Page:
Watches are such interesting objects to shoot because of all the visual details they come with. Every couple of millimeters of a watch features a new finish, a new angle, a new material, a new texture, or a new color. Of course, the caveat is that all of these little details come with their own little nuances that must be accounted for when trying to capture them through a lens.
One such trade off is that it’s inevitable that some of these shiny details are going to catch a bit too much light and show up slightly over exposed. And being a lover of fine polished pieces like the Cartier Santos and the Rolex Explorer, this happens to me a lot more than I’d like to admit. Thankfully, I’ve got a little editing technique that has been instrumental in helping me overcome these reflective challenges. And I’d like to share it with you today. Enjoy!
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What does being overexposed mean?
A part of a photo is considered overexposed when it is so bright that it’s lost all visible detail and shows up as a blotch of white. While this can sometimes contribute to an overall aesthetic of a photo (like, say, super dramatic streams of light coming through a window), in most cases, it’s ideal to be able to retain some level of detail in the brighter parts of a shot.
There are a few ways to minimize the risk of having your photos overexposed:
Use light that is more diffused. The softer the light source, the less likely you’re going to have the dramatic contrast between the dark and light spots in your shot.
Underexpose or expose for the bright spots. While shooting, always expose for the brightest spots in the shot. This ensures that you can capture all the details in those areas and therefore have greater control over them while editing. Don’t worry about underexposing, it’s always easier to bring details back from the shadows.
Shoot in RAW. When you shoot photos in RAW format, you are capturing more data in the image file, which again gives you greater control to manipulate the photo while editing. Shooting JPGs gives you far less room to make adjustments.
Still, even with all this due diligence, it’s often easy to still end up with really blown out details on the watches you’re shooting, especially if they have polished surfaces. And that’s where this editing technique comes into play.
Using masks to fix overexposed details in your photo
One of my favorite and least favorite details on my Santos is its incredibly shiny and reflective bezel. It’s not only a scratch magnet, it also unapologetically catches all the light off my softbox.
Even if I’ve underexposed while shooting, by the time I bring the exposure back up to the ideal level in Lightroom, the bezel is almost always blown out. To fix this, I follow 3 simple steps using Lightroom’s mask feature.
1. Use a brush to paint a mask on the overexposed parts of the watch. Don’t forget to adjust the size and feathering to get as precise of a mask as possible. Keep the feathering to a minimum and the opacity at 100%. You can also use the eraser brush to help refine the mask if you’ve colored outside the lines a bit.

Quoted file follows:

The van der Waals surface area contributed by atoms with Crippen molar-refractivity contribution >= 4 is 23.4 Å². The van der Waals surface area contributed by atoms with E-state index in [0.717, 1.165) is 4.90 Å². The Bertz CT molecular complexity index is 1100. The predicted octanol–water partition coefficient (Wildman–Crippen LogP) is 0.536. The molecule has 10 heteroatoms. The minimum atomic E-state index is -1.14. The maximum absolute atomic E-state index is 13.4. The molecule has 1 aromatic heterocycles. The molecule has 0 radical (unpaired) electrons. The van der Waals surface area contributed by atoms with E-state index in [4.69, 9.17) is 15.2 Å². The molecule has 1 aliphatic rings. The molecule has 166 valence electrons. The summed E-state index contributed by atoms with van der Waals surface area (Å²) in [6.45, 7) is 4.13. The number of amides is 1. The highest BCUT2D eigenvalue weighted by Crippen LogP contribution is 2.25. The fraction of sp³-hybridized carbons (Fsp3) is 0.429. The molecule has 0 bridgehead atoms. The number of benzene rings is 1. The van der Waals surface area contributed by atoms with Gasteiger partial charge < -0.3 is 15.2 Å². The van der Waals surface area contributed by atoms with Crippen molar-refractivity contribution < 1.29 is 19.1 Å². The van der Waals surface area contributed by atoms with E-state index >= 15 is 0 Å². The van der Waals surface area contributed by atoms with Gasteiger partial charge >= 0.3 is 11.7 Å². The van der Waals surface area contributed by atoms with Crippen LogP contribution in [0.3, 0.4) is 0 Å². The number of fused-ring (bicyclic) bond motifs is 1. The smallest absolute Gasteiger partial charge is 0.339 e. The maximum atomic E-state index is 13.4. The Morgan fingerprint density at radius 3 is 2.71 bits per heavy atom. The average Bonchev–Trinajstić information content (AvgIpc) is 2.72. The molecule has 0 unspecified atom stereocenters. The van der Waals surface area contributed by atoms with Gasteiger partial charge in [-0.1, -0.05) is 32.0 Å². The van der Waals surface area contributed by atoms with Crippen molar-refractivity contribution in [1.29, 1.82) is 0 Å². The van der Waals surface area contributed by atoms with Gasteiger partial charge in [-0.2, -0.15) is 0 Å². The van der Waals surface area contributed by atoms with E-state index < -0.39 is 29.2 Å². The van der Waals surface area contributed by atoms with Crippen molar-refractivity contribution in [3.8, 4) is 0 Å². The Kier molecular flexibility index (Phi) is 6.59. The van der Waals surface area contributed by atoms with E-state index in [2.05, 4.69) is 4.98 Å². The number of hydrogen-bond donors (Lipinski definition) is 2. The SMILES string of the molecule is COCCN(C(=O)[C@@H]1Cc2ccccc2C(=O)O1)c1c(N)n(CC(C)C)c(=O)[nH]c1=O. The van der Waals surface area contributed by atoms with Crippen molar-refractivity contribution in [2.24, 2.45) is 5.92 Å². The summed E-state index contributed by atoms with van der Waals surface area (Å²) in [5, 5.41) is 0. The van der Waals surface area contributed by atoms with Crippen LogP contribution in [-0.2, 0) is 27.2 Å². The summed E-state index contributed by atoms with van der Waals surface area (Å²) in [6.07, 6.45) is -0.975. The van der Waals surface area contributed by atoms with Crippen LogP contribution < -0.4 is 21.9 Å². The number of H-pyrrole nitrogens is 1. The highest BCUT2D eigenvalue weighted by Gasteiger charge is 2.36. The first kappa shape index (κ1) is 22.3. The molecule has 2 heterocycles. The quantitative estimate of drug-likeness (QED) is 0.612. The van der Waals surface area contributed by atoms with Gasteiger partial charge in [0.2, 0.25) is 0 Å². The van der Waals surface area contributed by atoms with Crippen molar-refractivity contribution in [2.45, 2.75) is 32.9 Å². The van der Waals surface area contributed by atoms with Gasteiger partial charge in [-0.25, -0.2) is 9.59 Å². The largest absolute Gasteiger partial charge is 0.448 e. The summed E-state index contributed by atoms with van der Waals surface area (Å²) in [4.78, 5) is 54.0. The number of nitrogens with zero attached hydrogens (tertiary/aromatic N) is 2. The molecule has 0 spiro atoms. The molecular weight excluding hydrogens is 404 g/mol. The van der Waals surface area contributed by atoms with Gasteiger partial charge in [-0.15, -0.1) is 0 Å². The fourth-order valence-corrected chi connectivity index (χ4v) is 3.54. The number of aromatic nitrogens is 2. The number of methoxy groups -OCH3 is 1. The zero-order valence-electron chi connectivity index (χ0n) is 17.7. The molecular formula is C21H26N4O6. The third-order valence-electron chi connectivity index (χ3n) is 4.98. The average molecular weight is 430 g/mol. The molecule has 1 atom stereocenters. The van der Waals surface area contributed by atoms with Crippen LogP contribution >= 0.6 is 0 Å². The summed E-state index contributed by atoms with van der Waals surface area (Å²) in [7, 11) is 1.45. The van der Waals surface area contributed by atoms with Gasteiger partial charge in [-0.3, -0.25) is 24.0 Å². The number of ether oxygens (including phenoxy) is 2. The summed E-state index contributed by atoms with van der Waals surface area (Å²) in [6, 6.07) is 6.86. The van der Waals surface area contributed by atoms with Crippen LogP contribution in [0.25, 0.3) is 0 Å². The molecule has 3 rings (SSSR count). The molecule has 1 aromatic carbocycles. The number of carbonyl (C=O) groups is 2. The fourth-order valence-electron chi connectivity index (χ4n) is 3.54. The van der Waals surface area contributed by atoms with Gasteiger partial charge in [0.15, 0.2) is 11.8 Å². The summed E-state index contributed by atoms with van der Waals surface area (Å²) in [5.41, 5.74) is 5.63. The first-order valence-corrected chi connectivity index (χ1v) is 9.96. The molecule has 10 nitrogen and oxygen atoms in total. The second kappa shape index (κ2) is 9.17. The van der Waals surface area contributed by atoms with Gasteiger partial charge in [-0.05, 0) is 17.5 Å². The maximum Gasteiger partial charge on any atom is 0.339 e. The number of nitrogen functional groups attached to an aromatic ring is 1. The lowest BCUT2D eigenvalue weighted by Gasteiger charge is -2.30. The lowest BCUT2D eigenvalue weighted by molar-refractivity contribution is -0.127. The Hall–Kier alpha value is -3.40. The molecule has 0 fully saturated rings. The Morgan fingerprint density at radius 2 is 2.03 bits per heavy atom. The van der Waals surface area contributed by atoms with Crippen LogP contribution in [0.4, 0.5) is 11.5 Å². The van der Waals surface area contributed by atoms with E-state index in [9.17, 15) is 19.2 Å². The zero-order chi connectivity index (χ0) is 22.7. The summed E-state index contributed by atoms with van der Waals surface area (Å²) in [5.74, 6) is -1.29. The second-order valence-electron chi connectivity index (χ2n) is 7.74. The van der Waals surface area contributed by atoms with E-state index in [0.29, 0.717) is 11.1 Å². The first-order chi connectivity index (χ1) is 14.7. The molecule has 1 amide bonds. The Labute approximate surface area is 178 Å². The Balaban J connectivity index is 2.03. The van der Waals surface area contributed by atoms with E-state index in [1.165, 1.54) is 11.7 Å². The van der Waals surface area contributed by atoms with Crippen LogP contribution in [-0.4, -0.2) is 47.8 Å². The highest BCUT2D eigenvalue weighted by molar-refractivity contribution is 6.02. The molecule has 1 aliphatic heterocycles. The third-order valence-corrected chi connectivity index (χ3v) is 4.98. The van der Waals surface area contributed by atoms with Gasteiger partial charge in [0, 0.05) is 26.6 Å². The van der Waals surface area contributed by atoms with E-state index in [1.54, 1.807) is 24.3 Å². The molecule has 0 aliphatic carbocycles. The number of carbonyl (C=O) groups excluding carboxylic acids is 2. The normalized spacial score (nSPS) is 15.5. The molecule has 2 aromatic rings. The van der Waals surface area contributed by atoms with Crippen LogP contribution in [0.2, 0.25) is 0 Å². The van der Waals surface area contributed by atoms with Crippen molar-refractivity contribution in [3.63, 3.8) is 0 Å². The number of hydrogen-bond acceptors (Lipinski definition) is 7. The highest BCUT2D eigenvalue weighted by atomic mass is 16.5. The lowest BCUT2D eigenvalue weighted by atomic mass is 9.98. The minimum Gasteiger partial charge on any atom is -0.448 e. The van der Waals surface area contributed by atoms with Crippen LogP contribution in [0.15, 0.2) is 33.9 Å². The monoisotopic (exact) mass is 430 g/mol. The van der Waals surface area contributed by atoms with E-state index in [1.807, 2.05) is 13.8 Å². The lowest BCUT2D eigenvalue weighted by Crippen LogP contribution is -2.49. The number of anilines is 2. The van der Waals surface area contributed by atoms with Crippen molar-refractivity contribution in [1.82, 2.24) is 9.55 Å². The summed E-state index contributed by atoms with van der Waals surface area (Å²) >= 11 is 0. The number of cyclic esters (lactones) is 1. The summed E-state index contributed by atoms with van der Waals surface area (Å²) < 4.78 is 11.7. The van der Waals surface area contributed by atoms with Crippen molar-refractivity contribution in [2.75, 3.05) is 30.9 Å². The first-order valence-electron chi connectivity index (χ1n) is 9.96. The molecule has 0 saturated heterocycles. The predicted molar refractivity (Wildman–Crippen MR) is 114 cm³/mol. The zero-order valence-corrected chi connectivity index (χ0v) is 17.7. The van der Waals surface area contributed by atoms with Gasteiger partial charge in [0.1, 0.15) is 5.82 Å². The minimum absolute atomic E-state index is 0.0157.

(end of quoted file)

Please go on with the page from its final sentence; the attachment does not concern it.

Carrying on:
Next, under the Light panel, bring the Highlights setting down. This is the moment of truth where you discover whether you’ve effectively captured any details that can be saved. Assuming you have, you should start to see those details re-appear as you bring the Highlights down.
Here's a closer look at the effect in action:
Remember to tweak the Highlights with moderation as overdoing it could also render the photo unrealistic. Your goal is to give the watch its natural glow while pretending that your lighting was perfectly balanced (because, y’know, it totally always is right??).
Lastly, blend! To help ease the corrected area into the rest of the watch, you’re going to use the eraser brush to do some blending. Start by making the red mask overlay visible. Then, to begin blending, increase the size and feathering of your eraser brush and then lower the opacity to 50% or less. Finally, with your mouse, finger, or stylus (depending on which device you’re using), gently brush the edges of your mask until you’ve created a clean fade.
Here's a quick video that better illustrates how to blend:
And here's what the result should look like:
And voila! Just like that, you’ve brought some color and detailing back into what was previously just a sea of white. Nice work!
Just to demonstrate the versatility of this technique, here are a couple more examples of photos I've rescued from some overly reflective bezels and cases with this technique.
And here are the full photos just for good measure:
Let's see how you put this technique to use to rescue and show off all the beautiful details of your watches that usually get lost in overexposure! Don't forget to tag #watchstudies to share your work with the community!
Thanks for joining this edition of Study Club! If you enjoyed today’s tutorial, you may also enjoy this related content:
- 3 powerful uses for highlights in watch photography
- 3 creative uses for Lightroom's selective adjustment tools
- Damn good general photography advice
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